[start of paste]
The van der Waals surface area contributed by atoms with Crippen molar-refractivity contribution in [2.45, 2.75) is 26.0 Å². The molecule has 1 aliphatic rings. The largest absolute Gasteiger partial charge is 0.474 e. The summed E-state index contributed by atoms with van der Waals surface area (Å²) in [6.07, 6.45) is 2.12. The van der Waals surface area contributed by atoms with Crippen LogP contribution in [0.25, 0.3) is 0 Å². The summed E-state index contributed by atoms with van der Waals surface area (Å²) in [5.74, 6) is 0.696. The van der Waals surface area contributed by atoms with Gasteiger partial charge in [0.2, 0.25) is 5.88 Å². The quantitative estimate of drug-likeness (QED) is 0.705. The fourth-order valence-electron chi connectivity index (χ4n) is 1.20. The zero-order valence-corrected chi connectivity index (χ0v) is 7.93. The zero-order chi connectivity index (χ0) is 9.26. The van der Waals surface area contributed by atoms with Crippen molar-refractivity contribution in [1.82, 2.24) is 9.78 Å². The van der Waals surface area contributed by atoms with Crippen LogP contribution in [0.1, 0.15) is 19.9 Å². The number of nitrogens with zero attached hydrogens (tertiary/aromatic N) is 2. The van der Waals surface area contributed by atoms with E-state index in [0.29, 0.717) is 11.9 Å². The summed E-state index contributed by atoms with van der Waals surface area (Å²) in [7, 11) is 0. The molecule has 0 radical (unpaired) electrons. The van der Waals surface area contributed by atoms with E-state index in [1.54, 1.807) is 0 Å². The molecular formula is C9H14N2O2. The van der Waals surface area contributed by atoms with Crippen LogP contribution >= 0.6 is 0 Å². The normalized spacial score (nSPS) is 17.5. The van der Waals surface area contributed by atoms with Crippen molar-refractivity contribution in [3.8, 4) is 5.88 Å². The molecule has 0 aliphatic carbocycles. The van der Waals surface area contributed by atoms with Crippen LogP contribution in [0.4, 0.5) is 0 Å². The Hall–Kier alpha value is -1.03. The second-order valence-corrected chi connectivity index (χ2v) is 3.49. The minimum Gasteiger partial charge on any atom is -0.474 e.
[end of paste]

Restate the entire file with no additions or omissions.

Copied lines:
The van der Waals surface area contributed by atoms with Crippen molar-refractivity contribution in [2.45, 2.75) is 26.0 Å². The molecule has 1 aliphatic rings. The largest absolute Gasteiger partial charge is 0.474 e. The summed E-state index contributed by atoms with van der Waals surface area (Å²) in [6.07, 6.45) is 2.12. The van der Waals surface area contributed by atoms with Crippen LogP contribution in [0.25, 0.3) is 0 Å². The summed E-state index contributed by atoms with van der Waals surface area (Å²) in [5.74, 6) is 0.696. The van der Waals surface area contributed by atoms with Gasteiger partial charge in [0.2, 0.25) is 5.88 Å². The quantitative estimate of drug-likeness (QED) is 0.705. The fourth-order valence-electron chi connectivity index (χ4n) is 1.20. The zero-order valence-corrected chi connectivity index (χ0v) is 7.93. The zero-order chi connectivity index (χ0) is 9.26. The van der Waals surface area contributed by atoms with Crippen molar-refractivity contribution in [1.82, 2.24) is 9.78 Å². The van der Waals surface area contributed by atoms with Crippen LogP contribution in [0.1, 0.15) is 19.9 Å². The number of nitrogens with zero attached hydrogens (tertiary/aromatic N) is 2. The van der Waals surface area contributed by atoms with E-state index in [0.29, 0.717) is 11.9 Å². The summed E-state index contributed by atoms with van der Waals surface area (Å²) in [7, 11) is 0. The molecule has 0 radical (unpaired) electrons. The van der Waals surface area contributed by atoms with E-state index in [1.54, 1.807) is 0 Å². The molecular formula is C9H14N2O2. The van der Waals surface area contributed by atoms with Crippen LogP contribution >= 0.6 is 0 Å². The normalized spacial score (nSPS) is 17.5. The van der Waals surface area contributed by atoms with Crippen molar-refractivity contribution in [3.8, 4) is 5.88 Å². The molecule has 0 aliphatic carbocycles. The van der Waals surface area contributed by atoms with Crippen LogP contribution in [0.4, 0.5) is 0 Å². The Hall–Kier alpha value is -1.03. The second-order valence-corrected chi connectivity index (χ2v) is 3.49. The minimum Gasteiger partial charge on any atom is -0.474 e.